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This question is motivated by Jyrki Lahtonen's comment in this question. It was an attempt at a short proof that for arbitrary field $k$, we have that $k^\mathbf N$ (as the full set-theoretic product with obvious linear structure) is not of countable dimension over $k$.

Don't know about one-liners. You could also argue that the subspaces $V_r$ defined for all real numbers $r$ as $$V_r:=\{ s:\mathbf Q \to k \lvert s(q)=0\forall q>r\}$$ form an uncountable chain of subspaces (without repetitions): $V_{r_1}\subsetneq V_{r_2}$ whenever $r_1<r_2$.

At first glance, it seems like a really nice and elegant argument, but when you look a little closer, there's no obvious (to me) reason for it not to work in the case of a countably infinite dimensional space. Sure, individual $V_r$ may be smaller, but they still seem to form an uncountable strictly increasing chain of subspaces, contradicting countable dimension.

This obviously can't be right, so where does the problem lie?

Countability is probably immaterial here, you could make a very similar argument using some linear orders larger than rationals, dense in yet larger linear orders to obtain pretty much the same "result" for arbitrarily large cardinals.

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You can pick for each $r$ a vector $v_r$ not in $V_p$ for $p<r$. The family $\{v_r\}$ is an uncountable independent set, contradicting the basis being countable. – Michael Greinecker Jul 29 '12 at 19:36
@MichaelGreinecker: Obviously. But that's not what this question is about. It is about this specific argument I quoted. – tomasz Jul 29 '12 at 19:52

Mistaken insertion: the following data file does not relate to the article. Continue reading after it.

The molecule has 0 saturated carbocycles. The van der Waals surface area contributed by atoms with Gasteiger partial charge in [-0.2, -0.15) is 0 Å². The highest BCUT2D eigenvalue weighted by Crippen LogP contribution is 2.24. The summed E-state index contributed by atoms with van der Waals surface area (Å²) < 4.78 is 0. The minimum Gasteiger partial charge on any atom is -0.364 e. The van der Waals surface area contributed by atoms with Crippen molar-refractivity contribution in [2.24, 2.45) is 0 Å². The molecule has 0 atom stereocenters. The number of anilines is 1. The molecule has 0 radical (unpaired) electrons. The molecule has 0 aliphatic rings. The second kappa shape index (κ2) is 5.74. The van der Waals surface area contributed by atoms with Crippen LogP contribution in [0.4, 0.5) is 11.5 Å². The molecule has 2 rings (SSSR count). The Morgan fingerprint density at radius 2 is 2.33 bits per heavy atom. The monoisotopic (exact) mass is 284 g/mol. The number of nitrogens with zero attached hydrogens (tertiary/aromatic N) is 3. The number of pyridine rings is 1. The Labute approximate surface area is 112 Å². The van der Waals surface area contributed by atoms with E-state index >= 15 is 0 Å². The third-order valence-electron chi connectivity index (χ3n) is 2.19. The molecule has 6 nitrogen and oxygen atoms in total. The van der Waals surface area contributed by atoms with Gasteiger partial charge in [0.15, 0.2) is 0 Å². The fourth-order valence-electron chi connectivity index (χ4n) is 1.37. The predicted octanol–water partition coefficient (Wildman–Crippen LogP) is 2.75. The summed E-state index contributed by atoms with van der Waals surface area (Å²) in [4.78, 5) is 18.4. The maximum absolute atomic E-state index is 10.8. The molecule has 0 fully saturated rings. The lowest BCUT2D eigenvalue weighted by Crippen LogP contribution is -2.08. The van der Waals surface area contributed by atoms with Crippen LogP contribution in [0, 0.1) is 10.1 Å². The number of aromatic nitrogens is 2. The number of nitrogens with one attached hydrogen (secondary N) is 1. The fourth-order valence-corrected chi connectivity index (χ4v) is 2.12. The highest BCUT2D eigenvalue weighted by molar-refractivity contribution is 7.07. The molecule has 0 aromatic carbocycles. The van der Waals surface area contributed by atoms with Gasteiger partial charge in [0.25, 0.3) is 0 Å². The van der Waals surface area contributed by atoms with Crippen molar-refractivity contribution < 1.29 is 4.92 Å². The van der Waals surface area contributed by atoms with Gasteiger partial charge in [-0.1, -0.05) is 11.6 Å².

I'm not sure I understand how you define your space $V_r$ in the case of a countably infinite dimensional space. – Joel Cohen Jul 29 '12 at 20:00
@JoelCohen: Choose an arbitrary countable basis of $V$, index it by rationals, then $V_r$ is the span of all the basic vectors indexed by numbers less than or equal to $r$. Or the intersection of the old $V_r$ with the new $V$, if you'd rather see it that way. – tomasz Jul 29 '12 at 20:01
The problem is that we have $$V_r = \bigcup_{s > r} V_s$$. So it's not possible to find an element in $V_r$ that's not in the previous spaces (finding such an element for each $r$ would allow us to construct an uncountable independent set). – Joel Cohen Jul 29 '12 at 20:20
up vote 4 down vote accepted

The subspace $V'$ tomasz is interested in consists of functions $s:\mathbb{Q}\rightarrow k$ with finite support. It seems to me that $V'$ also has an uncountable chain of subspaces. However, this does not lead to an uncountable set of linearly independent vectors. This is because, for example, $$ V'\cap V_{\sqrt2}=\bigcup_{r<\sqrt2}(V'\cap V_r). $$ This follows from the fact that any function on the l.h.s. has a finite support in $\mathbb{Q}\cap (-\infty,\sqrt2]$ and hence also belongsto the r.h.s. union.

The same does not work in the case of the original space, where we don't require the functions to have a finite support. I repeat the argument from my comment to the linked question. The characteristic function $\chi_r$ of the set $\mathbb{Q}\cap(-\infty,r]$ is in the difference: $$ \chi_r\in V_r,\qquad \chi_r\notin \bigcup_{r'<r}V_{r'} $$ for all real numbers $r$. Therefore the set $\{\chi_r\mid r\in\mathbb{R}\}$ is an uncountable linearly independent set.

So the answer is that the existence of an uncountable chain of subspaces does not really prove that the space has uncountable dimension, unless we can, for each subspace in the chain, give a vector that does not belong to the union of the preceding subspaces.

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The comment by Joel Cohen (appeared while I was typing) had the main point one minute before I posted the answer. – Jyrki Lahtonen Jul 29 '12 at 20:32

I think that you're right. There can exist uncountable chains of subspaces in a vector space of countable dimension. Thus Jyrki was wrong when he suggested that the existence of such a chain constituted an argument that the entire space must be uncountable-dimensional.

For finite chains of subspaces, the length of the chain gives a lower bound on the dimension of the entire space. But that is because every finite total order is a well order. That is not the case for countably infinite total orders.

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+1 This is exactly it. My comment was a bit sloppy. See Joel's comment or my answer for an explanation as to how the argument fails in the countable dimensional space, and how to fix it in the original case. – Jyrki Lahtonen Jul 29 '12 at 20:22

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